U.S. Pat. No. 4,291,352 issued to Gooch is concerned with reducing surface leakage flux induced cross talk between channels in a multichannel read head, and also does not address the radiated field cross talk problem. It also is concerned with tape drive transducers.
Of interest also is the Ohi, et al., reference, U.S. Pat. No. 3,959,824, which uses a sheild of metal between a writing transducer and the read transducer, along with a pair of oppositely wound coils to cancel the write-generated noise.
Additional designs for reducing tape transducer cross talk are shown in U.S. Pat. Nos. 3,585,314, 3,287,713 and 4,369,476, but these are considered cumulative to those previously described.
Toshimitsu, U.S. Pat. No. 4,245,268 shows the use of specially shaped coil and core structures to cancel radiated field noise. By virtue of the technology, wound core, for tape drive, it does not require that the compensating coil be in the same planar orientation as is the case with the thin film technology used with the instant invention in disk drives. The location of the coil in Toshimitsu appears to be critical, which is not the case with the instant case.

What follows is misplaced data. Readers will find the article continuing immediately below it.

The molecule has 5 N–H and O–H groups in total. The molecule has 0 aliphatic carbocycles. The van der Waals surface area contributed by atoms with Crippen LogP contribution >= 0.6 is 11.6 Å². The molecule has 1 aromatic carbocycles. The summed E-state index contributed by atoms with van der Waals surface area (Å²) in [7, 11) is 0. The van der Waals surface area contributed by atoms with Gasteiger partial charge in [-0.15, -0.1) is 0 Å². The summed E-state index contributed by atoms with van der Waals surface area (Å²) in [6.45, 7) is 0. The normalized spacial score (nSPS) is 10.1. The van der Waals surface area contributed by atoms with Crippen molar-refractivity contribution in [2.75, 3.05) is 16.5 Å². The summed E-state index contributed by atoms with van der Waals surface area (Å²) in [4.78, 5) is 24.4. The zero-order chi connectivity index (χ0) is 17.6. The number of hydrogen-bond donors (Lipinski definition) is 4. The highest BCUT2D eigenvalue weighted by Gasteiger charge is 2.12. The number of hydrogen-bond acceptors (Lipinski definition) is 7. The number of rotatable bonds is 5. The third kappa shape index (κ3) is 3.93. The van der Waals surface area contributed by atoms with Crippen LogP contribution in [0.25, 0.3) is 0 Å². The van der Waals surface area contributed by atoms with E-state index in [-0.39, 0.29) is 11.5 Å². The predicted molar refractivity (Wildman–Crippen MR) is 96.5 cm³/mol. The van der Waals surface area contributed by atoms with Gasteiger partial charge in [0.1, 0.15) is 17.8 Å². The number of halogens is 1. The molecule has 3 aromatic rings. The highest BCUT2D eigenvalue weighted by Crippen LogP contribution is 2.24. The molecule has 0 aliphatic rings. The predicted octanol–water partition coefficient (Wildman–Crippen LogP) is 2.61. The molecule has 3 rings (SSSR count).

Lazzari, U.S. Pat. No. 4,184,631 applies to the magneto-resistive sensor art, but it includes a compensating magneto-resistive element. It is useful in the check reading art.
Substantially identical mirror image thin film transducers are mounted on the flyer which rides on an air bearing over the media on the servo disk. These are connected electrically, the top of one coil connected to the top of the other coil and the bottoms to each other, too. One transducer is active and reads the servo information and the other is inactive because it is mounted so that it cannot read the servo disk with any more strength than the ambient noise. The level of the cross talk is coincident with the level of the ambient noise.
Use of a double wound coil for each transducer is shown. Also described is how to employ such flyers for servo heads, including description of the associated disk drive structure.
FIG. 1 is a perspective view of a flyer that carries two transducers.
FIG. 2 is a view of a single thin-film transducer on the back side of a flyer, taken from the back of the flyer, and having part of the transducer removed to reveal the coil and other detail.
FIG. 3 is a sectional side view of the transducer of FIG. 2 taken at line 3--3.
FIG. 4 is a back view of a flyer showing both transducers.
FIG. 5 is a sketch of the parts of a disk drive relevant to show the positioning and functioning of the parts affected by this invention.
FIGS. 6a-6g are six sequentially ordered sketches illustrating seven stages in thin film head building, culminating in the type of head preferred for use with this invention, shown in FIG. 6g.